Reading the title of this post, you may be thinking, “Well, of course they have two sides . . .” but that’s not what I mean. I refer instead to freight cars with different lettering on each side. This is something I have not done recently, but Richard Hendrickson was fond of it for certain kinds of cars, and I thought it might be interesting to show a few examples.
(For anyone not familiar with Richard, his career, and a few of his accomplishments, you may wish to read my appreciation of him, which is at: http://modelingthesp.blogspot.com/2014/07/in-memoriam-richard-hendrickson.html . I have also shown some of his fine models of freight cars in a couple of previous posts, such as: http://modelingthesp.blogspot.com/2015/03/richard-hendricksons-multi-car-loads.html , and also a depiction of the variety of lumber loads he built for his cars; you can see that post at: http://modelingthesp.blogspot.com/2015/06/richard-hendricksons-lumber-loads.html .)
I will begin with a USRA gondola model, which was built from the old Walthers kit which had white-metal castings. Richard knew of several roads which still operated these gondolas with original wood sheathing as late as his modeling year of 1947, so built one model with two sides. Here is one of the sides, L&N 74348, with a load of metal scrap.
Note the end, which although photographed in shadow, is in fact seriously dirty from weathering. This might be a choice to show a dirty end, but has the convenience that now one cannot read road initials on the end which could conflict with the side lettering. Here is the other side, SL-SF 85327:
You will note that the weathering pattern and chalk marks are a little different on each side.
Richard had been the source of prototype information on the Mather Patent box car models first produced by Proto 2000 (now Walthers), and received a whole box of the cars when they were produced. He wanted to depict two of the smaller roads which owned (or leased) them. He chose the Illinois Northern and the Port Huron & Detroit (both schemes were offered on the Proto 2000 kits). This side is IN 2059.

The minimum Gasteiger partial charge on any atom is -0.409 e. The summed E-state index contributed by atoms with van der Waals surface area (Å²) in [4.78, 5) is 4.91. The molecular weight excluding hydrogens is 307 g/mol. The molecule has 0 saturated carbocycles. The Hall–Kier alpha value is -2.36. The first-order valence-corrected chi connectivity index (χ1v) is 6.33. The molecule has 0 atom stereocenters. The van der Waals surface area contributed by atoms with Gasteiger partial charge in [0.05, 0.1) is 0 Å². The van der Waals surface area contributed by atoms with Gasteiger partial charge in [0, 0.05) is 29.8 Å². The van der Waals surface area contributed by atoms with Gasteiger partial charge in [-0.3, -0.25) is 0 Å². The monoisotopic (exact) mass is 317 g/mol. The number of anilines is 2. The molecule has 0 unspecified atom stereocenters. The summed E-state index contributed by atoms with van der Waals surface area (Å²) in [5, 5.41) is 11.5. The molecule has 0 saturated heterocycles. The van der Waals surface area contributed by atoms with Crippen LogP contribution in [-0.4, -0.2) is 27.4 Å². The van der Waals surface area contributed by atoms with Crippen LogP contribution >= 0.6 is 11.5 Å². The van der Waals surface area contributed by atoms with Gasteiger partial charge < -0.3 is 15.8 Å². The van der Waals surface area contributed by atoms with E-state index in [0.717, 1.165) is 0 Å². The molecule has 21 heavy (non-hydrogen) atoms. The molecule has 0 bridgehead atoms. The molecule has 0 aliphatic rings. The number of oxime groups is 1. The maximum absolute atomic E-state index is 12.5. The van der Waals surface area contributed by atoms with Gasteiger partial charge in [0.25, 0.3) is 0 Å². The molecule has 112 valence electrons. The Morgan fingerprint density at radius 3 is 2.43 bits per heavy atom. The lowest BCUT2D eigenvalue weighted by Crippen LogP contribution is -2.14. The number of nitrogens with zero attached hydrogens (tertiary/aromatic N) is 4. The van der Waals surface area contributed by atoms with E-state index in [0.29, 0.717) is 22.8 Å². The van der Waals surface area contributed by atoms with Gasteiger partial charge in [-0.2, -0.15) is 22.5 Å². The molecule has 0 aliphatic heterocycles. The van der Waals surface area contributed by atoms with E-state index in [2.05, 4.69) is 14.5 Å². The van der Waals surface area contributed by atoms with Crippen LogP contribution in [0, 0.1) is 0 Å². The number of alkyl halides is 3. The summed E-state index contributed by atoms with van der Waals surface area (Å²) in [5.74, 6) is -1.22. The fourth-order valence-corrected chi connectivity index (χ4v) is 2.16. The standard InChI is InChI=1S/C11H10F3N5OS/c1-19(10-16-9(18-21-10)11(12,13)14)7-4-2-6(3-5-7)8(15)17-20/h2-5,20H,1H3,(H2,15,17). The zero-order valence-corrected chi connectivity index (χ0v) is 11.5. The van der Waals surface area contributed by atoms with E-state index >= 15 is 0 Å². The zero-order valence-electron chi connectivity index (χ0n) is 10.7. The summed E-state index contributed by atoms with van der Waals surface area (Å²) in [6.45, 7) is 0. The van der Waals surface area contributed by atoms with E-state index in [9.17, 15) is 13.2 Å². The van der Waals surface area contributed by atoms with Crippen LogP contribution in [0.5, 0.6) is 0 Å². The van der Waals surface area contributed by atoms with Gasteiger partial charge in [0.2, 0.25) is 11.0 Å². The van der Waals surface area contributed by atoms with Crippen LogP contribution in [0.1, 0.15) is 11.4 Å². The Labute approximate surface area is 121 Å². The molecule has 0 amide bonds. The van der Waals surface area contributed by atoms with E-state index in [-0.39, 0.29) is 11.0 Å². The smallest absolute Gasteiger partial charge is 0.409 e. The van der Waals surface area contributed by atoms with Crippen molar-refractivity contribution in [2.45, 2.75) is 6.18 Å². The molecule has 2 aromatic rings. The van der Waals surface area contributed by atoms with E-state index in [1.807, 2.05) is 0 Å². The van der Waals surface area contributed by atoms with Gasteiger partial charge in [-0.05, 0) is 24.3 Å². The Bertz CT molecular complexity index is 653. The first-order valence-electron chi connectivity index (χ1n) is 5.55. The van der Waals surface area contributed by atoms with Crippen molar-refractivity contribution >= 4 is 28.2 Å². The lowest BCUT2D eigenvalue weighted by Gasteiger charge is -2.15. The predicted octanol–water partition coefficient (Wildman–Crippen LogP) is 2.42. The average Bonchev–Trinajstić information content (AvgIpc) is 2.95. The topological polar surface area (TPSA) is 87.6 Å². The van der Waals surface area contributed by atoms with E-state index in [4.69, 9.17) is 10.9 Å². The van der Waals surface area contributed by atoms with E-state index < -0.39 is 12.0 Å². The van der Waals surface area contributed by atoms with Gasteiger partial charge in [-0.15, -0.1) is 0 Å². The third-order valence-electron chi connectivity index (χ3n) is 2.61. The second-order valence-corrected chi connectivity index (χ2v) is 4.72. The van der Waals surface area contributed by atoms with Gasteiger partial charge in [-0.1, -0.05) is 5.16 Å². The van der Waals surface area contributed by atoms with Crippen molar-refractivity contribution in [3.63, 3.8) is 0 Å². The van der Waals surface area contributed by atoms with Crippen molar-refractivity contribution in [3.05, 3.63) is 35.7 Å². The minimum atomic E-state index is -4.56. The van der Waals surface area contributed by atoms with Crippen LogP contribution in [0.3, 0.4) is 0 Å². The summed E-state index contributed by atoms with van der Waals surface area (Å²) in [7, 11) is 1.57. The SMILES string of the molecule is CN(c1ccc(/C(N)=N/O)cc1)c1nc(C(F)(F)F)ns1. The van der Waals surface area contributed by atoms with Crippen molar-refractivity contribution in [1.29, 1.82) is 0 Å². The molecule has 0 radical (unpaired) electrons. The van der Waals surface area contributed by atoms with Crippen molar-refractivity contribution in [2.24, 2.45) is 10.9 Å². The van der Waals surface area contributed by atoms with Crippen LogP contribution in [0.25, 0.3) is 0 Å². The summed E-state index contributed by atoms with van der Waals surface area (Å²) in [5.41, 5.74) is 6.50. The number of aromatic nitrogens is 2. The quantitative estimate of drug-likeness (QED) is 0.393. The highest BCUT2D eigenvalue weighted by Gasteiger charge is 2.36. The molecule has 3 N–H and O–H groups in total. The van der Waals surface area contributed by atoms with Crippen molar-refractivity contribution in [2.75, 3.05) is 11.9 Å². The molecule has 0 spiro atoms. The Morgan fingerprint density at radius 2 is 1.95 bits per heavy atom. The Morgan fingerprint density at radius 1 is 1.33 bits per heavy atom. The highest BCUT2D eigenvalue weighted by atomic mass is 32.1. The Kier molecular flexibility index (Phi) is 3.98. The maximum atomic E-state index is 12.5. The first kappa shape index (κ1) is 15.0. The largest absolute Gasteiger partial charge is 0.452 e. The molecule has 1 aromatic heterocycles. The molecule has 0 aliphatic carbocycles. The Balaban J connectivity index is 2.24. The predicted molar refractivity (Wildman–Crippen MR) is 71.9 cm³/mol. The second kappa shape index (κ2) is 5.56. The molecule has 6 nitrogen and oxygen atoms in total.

This is the other side, PH&D 1168. Here again, ends are pretty dirty.
Another good prospect for this treatment is flat cars, partly because they have no end lettering. Years ago, Richard cut down a Roundhouse short flat car to make a gun flat. These are familiar as the Pennsylvania F22 flat cars, shown here as PRR 435376, shown at Shumala on my layout with a Westinghouse transformer load.
The Milwaukee Road had some very similar cars, so that was the basis for the lettering on the other side, MILW 67126.
On layouts like mine,where there is no reversing loop, and accordingly one always sees the same side of any rolling stock (unless it is physically rotated to show the other side), cars like this are very practical. But of course in staging operating sessions, the correct waybills have to be selected for whichever side is visible in that session.
I like the ability to portray more railroads with fewer models, and may construct a few cars like this myself. One additional possibility, for loads which need to be glued onto the car, is to have different road numbers on each side of the loaded car, and the same two numbers on both sides of an empty car, permitting the same two waybill pairs (loaded and Empty Car Slip) to serve both. And again, you do get two cars to operate, though both have the same load. This would be okay with a fairly generic load, such as lumber.
I thought of doing this for my own Gothan Central. I model a fictitious "pocket" yard in 1964 NYC. But I've turned into such a freight car junkie I've over 250. Way too many to keep on the layout. They are stored off layout. Cars are assigned a number in an Excel list and chosen for service using a random number generator (https://www.random.org/). So the chance of the same car with different numbers showing up on an inbound car float is possible. Confusion would reign...ReplyDelete
This would work on through freights but IMO very impractical in wayfreightsReplyDelete
I know what you mean, Frank, but I would make two points. First, end numbers, which could conflict with side lettering. Richard made ends dirty enough that the end lettering is hard to read; or as I said, flat cars don't have end lettering. Second point is that a layout without reversing loops does always keep the same car side toward the aisle. I have in fact used double-sided cars in operating sessions on my switching-intensive layout which features local freights, and it was no problem. The issue for me is like Harry's comment above, that I really like freight car modeling and hate not to do one "right."ReplyDelete